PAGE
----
Women Prisoners Are the Unspoken Casualties of the War on Drugs

By Paul Gaita 10/27/14

The United States has a third of the world's incarcerated women behind bars.

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The latest set of disturbing statistics regarding the fallout from the war on drugs shows that the United States has the largest population of women behind bars in the world, and at least a third of those prisoners have been incarcerated for drug offenses.

A report from the International Center on Women Detainees showed that of the 625,000 women currently behind bars across the globe, a third of that number, which accounts for more than 200,000 women, are currently in U.S. prisons. They make up nearly 9% of the country’s entire prison population.

The country with the second highest number of women in prison is China, which despite a history of human rights abuse, holds only 84,600 women in detention. Furthermore, while the worldwide female prison population has been on the rise since 2006, North and South America have experienced the largest increase at 23%.

Another study by The Sentencing Project found that a third of female prisoners in the United States are serving time on drug-related charges. That number is also on the rise, and at a rate of nearly twice the number of men incarcerated for similar offenses. For many female prisoners, the punishment continues even after they complete their sentences.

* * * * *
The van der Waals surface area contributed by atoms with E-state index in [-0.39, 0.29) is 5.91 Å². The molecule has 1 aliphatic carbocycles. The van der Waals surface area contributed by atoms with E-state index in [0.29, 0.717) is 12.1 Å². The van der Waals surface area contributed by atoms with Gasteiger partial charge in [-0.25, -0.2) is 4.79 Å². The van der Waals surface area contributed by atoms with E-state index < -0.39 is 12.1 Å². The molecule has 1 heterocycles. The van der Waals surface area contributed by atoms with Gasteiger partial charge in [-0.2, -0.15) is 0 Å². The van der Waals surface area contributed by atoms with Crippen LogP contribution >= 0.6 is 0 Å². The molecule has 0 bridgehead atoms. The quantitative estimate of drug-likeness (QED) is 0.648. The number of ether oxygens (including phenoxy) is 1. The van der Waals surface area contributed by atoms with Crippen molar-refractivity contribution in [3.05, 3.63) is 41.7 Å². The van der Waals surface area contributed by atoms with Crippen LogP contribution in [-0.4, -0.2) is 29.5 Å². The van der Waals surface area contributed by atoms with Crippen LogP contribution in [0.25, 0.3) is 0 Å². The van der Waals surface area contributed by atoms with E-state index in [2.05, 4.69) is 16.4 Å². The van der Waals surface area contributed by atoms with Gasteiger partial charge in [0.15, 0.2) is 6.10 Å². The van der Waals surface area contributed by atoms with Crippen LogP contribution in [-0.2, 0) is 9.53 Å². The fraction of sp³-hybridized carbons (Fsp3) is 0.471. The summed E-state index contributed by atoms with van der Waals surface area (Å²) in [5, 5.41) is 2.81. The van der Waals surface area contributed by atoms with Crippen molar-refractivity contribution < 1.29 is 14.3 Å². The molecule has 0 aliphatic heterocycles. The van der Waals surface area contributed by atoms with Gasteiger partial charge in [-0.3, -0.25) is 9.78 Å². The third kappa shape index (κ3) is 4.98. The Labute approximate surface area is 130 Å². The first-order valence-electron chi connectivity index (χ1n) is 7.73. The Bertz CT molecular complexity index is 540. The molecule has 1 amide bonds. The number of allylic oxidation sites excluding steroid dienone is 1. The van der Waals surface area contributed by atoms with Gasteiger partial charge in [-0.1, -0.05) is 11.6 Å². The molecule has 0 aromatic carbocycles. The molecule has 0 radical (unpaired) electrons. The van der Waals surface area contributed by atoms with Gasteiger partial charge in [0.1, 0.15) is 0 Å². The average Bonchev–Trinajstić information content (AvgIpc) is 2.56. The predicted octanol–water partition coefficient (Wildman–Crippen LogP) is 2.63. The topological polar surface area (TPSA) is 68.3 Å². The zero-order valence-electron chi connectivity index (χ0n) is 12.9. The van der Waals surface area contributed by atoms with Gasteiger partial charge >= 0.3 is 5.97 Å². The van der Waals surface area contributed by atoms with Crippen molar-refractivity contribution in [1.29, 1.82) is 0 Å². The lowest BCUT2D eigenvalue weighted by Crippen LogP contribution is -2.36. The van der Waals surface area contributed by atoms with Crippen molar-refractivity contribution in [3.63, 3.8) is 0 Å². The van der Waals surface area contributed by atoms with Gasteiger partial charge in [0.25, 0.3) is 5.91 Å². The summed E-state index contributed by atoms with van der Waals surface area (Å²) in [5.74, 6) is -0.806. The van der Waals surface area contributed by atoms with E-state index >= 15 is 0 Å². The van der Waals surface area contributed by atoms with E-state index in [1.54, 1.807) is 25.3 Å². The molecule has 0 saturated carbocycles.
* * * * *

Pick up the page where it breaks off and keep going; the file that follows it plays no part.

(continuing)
A 2013 report by The Sentencing Project found that 12 states continue to impose a lifetime ban on benefits, work requirements and food stamps allotted by the Temporary Assistance to Needy Families (TANF) and Supplemental Nutrition Assistance (SNAP) programs to women with felony drug convictions on their record.

The ban, instituted as part of the Personal Responsibility and Work Opportunity Reconciliation Act of 1996, has been lifted or modified by 28 states. But Arkansas, Alabama, Delaware, Missouri, and Texas are among the eight that continue to impose the full ban, while 24 more, including California, continue to impose a partial ban on either TANF or SNAP benefits.

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Paul Gaita lives in Los Angeles. He has contributed to the Los Angeles Times, Variety, LA Weekly, Amazon.com and The Los Angeles Beat, among many other publications and websites.